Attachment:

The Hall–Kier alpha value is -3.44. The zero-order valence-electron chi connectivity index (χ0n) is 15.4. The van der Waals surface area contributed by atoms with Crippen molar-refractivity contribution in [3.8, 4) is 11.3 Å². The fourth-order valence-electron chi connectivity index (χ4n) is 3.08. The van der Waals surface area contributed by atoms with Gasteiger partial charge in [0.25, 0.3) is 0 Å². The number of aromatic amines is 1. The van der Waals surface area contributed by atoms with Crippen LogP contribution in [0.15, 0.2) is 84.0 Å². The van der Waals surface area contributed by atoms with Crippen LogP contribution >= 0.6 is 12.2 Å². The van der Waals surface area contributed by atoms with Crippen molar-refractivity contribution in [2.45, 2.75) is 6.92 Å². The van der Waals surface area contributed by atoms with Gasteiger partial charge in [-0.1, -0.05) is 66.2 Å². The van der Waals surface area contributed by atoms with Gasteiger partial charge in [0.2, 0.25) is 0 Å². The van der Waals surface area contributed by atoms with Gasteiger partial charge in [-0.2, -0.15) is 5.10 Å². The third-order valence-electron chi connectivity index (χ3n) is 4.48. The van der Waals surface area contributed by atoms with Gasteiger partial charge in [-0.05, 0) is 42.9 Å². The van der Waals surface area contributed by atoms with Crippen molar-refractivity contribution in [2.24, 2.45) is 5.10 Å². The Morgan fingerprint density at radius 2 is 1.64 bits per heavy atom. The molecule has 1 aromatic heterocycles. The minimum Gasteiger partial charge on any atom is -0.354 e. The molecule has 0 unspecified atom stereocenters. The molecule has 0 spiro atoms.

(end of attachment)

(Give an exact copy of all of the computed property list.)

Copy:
The Hall–Kier alpha value is -3.44. The zero-order valence-electron chi connectivity index (χ0n) is 15.4. The van der Waals surface area contributed by atoms with Crippen molar-refractivity contribution in [3.8, 4) is 11.3 Å². The fourth-order valence-electron chi connectivity index (χ4n) is 3.08. The van der Waals surface area contributed by atoms with Gasteiger partial charge in [0.25, 0.3) is 0 Å². The number of aromatic amines is 1. The van der Waals surface area contributed by atoms with Crippen LogP contribution in [0.15, 0.2) is 84.0 Å². The van der Waals surface area contributed by atoms with Crippen LogP contribution >= 0.6 is 12.2 Å². The van der Waals surface area contributed by atoms with Crippen molar-refractivity contribution in [2.45, 2.75) is 6.92 Å². The van der Waals surface area contributed by atoms with Gasteiger partial charge in [-0.1, -0.05) is 66.2 Å². The van der Waals surface area contributed by atoms with Gasteiger partial charge in [0.2, 0.25) is 0 Å². The van der Waals surface area contributed by atoms with Gasteiger partial charge in [-0.2, -0.15) is 5.10 Å². The third-order valence-electron chi connectivity index (χ3n) is 4.48. The van der Waals surface area contributed by atoms with Gasteiger partial charge in [-0.05, 0) is 42.9 Å². The van der Waals surface area contributed by atoms with Crippen molar-refractivity contribution in [2.24, 2.45) is 5.10 Å². The Morgan fingerprint density at radius 2 is 1.64 bits per heavy atom. The molecule has 1 aromatic heterocycles. The minimum Gasteiger partial charge on any atom is -0.354 e. The molecule has 0 unspecified atom stereocenters. The molecule has 0 spiro atoms.